Knewz.com reported that two thirds of the anti-war sentiment is conditional upon Russia holding onto annexed Ukrainian territories.
The survey, which was conducted through personal interviews from Oct. 19 to 25, highlighted the opinions of the Russian population regarding the ongoing conflict in Ukraine and shed light on attitudes towards the possibility of a peaceful resolution.
If given the opportunity to go back in time and prevent Russia's full-scale invasion of Ukraine, 41% of respondents stated that they would opt against starting the war.
According to the Levada Center, a Russian independent, nongovernmental polling and sociological research organization, the support for the initiation of a "military special operation" was found to be highest among those 55 years of age and older, with 51% of respondents in this category backing Putin's decision made in February 2022.
However, among younger age groups, particularly those under 24 years old, 56% expressed support for either canceling the war or never having initiated it in the first place.
Geographically, the statistics indicated that residents of Moscow displayed a slightly higher level of support for the start of the "special military operation," with 55% in favor of it, compared to those living outside the capital.
Regarding the duration of the war, the survey found that almost half of respondents (46%) believed it would continue for more than 12 months while 23% believed it would last from six months to a year.
The survey also asked respondents to provide their own reasons for Russia's war against Ukraine.
Responses were varied, with 25% stating it was necessary to liberate the Donbas and protect Russians living there.
Another 14% mentioned eradicating “fascism and destroying Nazism” - per the official diatribe in Moscow - while 13% saw it as a response to aggression by Ukraine and Western countries.
Comparing the results of this survey to a previous one conducted by the Levada think tank in February 2023, there were some shifts in respondents' views.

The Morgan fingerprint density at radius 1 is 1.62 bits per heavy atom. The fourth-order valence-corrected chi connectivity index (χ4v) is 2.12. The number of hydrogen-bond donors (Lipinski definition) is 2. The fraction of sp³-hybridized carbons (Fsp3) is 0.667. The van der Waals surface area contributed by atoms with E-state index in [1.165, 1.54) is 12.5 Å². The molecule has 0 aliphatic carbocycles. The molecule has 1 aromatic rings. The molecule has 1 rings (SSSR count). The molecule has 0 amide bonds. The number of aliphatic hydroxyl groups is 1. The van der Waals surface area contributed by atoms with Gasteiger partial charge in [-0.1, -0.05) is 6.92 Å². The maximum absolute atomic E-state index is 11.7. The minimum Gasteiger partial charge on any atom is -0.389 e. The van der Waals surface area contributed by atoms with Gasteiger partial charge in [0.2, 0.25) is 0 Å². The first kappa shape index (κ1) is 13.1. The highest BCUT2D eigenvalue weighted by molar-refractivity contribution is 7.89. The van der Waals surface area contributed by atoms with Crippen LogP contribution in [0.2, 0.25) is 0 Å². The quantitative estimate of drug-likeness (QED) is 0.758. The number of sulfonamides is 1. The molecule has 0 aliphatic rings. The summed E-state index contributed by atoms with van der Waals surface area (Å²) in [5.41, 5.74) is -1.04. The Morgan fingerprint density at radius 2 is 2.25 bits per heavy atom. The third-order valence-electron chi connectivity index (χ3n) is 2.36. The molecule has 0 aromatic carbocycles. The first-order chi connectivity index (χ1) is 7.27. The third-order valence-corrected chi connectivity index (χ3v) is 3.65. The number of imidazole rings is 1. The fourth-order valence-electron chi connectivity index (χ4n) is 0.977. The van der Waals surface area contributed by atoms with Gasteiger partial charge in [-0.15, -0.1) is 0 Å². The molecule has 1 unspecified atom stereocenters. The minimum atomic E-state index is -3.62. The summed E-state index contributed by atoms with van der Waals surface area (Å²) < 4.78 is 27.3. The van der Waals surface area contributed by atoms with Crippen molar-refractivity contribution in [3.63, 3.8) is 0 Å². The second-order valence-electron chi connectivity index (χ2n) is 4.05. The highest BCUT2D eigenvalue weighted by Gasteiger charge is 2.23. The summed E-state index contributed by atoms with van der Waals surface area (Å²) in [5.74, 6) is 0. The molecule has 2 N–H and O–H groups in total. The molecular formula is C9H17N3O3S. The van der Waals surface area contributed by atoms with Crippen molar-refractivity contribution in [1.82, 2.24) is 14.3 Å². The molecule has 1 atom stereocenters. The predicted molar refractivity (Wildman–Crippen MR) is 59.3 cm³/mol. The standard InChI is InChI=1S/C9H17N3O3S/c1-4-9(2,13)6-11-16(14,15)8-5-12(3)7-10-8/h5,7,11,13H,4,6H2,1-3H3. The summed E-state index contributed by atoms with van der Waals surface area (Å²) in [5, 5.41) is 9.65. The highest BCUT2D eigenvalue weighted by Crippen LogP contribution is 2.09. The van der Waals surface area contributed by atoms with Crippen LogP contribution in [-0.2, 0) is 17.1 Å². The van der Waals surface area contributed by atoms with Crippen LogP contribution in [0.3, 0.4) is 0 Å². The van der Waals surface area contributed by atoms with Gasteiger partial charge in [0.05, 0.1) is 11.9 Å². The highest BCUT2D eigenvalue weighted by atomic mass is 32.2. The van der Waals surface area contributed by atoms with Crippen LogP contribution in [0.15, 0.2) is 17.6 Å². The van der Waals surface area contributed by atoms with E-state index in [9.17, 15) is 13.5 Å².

In the month that marked the one-year anniversary of Putin's invasion of Ukraine, the objectives of the "special operation" were primarily seen as (30% of respondents) preventing an attack on Russia and securing the borders. A marginally smaller group (27%) saw the war as a way to protect Russian and Russian-speaking civilians in the Donbas while 12% felt it served to eliminate nationalists and fascists.
In terms of the current stance on peace talks and hostilities, there have been small changes in recent months.
The majority of respondents, 55%, now believe negotiations should be initiated, which notably, is up from 51% in September.
An observably smaller group of 38% continue to support the continuation of hostilities, compared to 39% that did in September.
The survey also highlighted the stance of the Russian population on the potential of the conditions of peace talks.
The smallest group of respondents, 67%, deemed the return of the partially occupied Zaporizhzhia and Kherson regions to Ukraine as unacceptable, while 71% felt the same about the return of occupied Luhansk and Donetsk.
Furthermore, an overwhelming 76% of respondents opposed Ukraine's accession to NATO.
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The survey was conducted by the Levada Center, which “conducts regular monitoring of Russian public opinion, and also conducts research projects on order," according to its website.
Thus far, its findings have not been confirmed by any external entity or third parties.
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